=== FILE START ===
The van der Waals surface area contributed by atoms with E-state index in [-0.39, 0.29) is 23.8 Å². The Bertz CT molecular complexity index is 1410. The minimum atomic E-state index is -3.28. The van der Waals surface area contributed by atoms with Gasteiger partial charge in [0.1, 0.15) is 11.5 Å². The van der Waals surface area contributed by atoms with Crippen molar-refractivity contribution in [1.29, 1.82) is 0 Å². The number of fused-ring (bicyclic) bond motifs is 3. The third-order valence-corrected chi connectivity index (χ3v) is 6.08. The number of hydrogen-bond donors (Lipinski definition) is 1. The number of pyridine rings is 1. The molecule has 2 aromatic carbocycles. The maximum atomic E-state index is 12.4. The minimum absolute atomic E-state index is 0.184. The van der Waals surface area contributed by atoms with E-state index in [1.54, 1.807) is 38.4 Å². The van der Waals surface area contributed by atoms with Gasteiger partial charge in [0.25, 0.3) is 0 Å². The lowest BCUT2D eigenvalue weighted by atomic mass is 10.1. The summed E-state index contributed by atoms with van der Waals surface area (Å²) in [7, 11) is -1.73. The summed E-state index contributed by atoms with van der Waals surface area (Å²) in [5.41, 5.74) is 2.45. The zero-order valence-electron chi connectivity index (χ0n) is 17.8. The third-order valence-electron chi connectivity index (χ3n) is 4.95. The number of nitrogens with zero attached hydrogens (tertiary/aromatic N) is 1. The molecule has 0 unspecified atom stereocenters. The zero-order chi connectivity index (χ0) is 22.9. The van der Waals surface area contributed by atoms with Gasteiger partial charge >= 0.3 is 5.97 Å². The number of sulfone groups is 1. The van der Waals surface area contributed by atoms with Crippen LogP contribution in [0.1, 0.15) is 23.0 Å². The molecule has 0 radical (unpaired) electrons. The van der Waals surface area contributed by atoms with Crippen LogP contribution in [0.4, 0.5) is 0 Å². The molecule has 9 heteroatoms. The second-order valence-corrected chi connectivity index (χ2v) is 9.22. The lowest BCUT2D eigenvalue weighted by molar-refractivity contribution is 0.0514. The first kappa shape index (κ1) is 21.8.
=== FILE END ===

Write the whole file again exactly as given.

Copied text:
The van der Waals surface area contributed by atoms with E-state index in [-0.39, 0.29) is 23.8 Å². The Bertz CT molecular complexity index is 1410. The minimum atomic E-state index is -3.28. The van der Waals surface area contributed by atoms with Gasteiger partial charge in [0.1, 0.15) is 11.5 Å². The van der Waals surface area contributed by atoms with Crippen molar-refractivity contribution in [1.29, 1.82) is 0 Å². The number of fused-ring (bicyclic) bond motifs is 3. The third-order valence-corrected chi connectivity index (χ3v) is 6.08. The number of hydrogen-bond donors (Lipinski definition) is 1. The number of pyridine rings is 1. The molecule has 2 aromatic carbocycles. The maximum atomic E-state index is 12.4. The minimum absolute atomic E-state index is 0.184. The van der Waals surface area contributed by atoms with E-state index in [1.54, 1.807) is 38.4 Å². The van der Waals surface area contributed by atoms with Gasteiger partial charge in [0.25, 0.3) is 0 Å². The lowest BCUT2D eigenvalue weighted by atomic mass is 10.1. The summed E-state index contributed by atoms with van der Waals surface area (Å²) in [7, 11) is -1.73. The summed E-state index contributed by atoms with van der Waals surface area (Å²) in [5.41, 5.74) is 2.45. The zero-order valence-electron chi connectivity index (χ0n) is 17.8. The third-order valence-electron chi connectivity index (χ3n) is 4.95. The number of nitrogens with zero attached hydrogens (tertiary/aromatic N) is 1. The molecule has 0 unspecified atom stereocenters. The zero-order chi connectivity index (χ0) is 22.9. The van der Waals surface area contributed by atoms with Gasteiger partial charge >= 0.3 is 5.97 Å². The number of sulfone groups is 1. The van der Waals surface area contributed by atoms with Crippen LogP contribution in [0.1, 0.15) is 23.0 Å². The molecule has 0 radical (unpaired) electrons. The van der Waals surface area contributed by atoms with Crippen LogP contribution in [0.4, 0.5) is 0 Å². The molecule has 9 heteroatoms. The second-order valence-corrected chi connectivity index (χ2v) is 9.22. The lowest BCUT2D eigenvalue weighted by molar-refractivity contribution is 0.0514. The first kappa shape index (κ1) is 21.8.